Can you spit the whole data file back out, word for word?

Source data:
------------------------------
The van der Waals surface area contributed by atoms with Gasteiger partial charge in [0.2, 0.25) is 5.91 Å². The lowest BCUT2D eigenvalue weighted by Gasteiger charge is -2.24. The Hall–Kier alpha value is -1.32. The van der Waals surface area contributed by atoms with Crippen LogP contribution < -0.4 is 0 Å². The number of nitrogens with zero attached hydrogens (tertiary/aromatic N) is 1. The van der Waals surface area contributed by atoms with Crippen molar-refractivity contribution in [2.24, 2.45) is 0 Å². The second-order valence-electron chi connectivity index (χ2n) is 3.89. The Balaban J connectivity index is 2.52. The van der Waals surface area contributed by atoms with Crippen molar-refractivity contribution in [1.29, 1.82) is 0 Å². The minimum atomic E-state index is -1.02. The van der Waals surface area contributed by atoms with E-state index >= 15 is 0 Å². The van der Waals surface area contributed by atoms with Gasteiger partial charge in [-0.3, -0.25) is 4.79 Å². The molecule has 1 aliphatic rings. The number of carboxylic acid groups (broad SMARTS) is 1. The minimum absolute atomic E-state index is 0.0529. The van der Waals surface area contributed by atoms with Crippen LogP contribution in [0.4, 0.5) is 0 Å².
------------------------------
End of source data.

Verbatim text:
The van der Waals surface area contributed by atoms with Gasteiger partial charge in [0.2, 0.25) is 5.91 Å². The lowest BCUT2D eigenvalue weighted by Gasteiger charge is -2.24. The Hall–Kier alpha value is -1.32. The van der Waals surface area contributed by atoms with Crippen LogP contribution < -0.4 is 0 Å². The number of nitrogens with zero attached hydrogens (tertiary/aromatic N) is 1. The van der Waals surface area contributed by atoms with Crippen molar-refractivity contribution in [2.24, 2.45) is 0 Å². The second-order valence-electron chi connectivity index (χ2n) is 3.89. The Balaban J connectivity index is 2.52. The van der Waals surface area contributed by atoms with Crippen molar-refractivity contribution in [1.29, 1.82) is 0 Å². The minimum atomic E-state index is -1.02. The van der Waals surface area contributed by atoms with E-state index >= 15 is 0 Å². The van der Waals surface area contributed by atoms with Gasteiger partial charge in [-0.3, -0.25) is 4.79 Å². The molecule has 1 aliphatic rings. The number of carboxylic acid groups (broad SMARTS) is 1. The minimum absolute atomic E-state index is 0.0529. The van der Waals surface area contributed by atoms with Crippen LogP contribution in [0.4, 0.5) is 0 Å².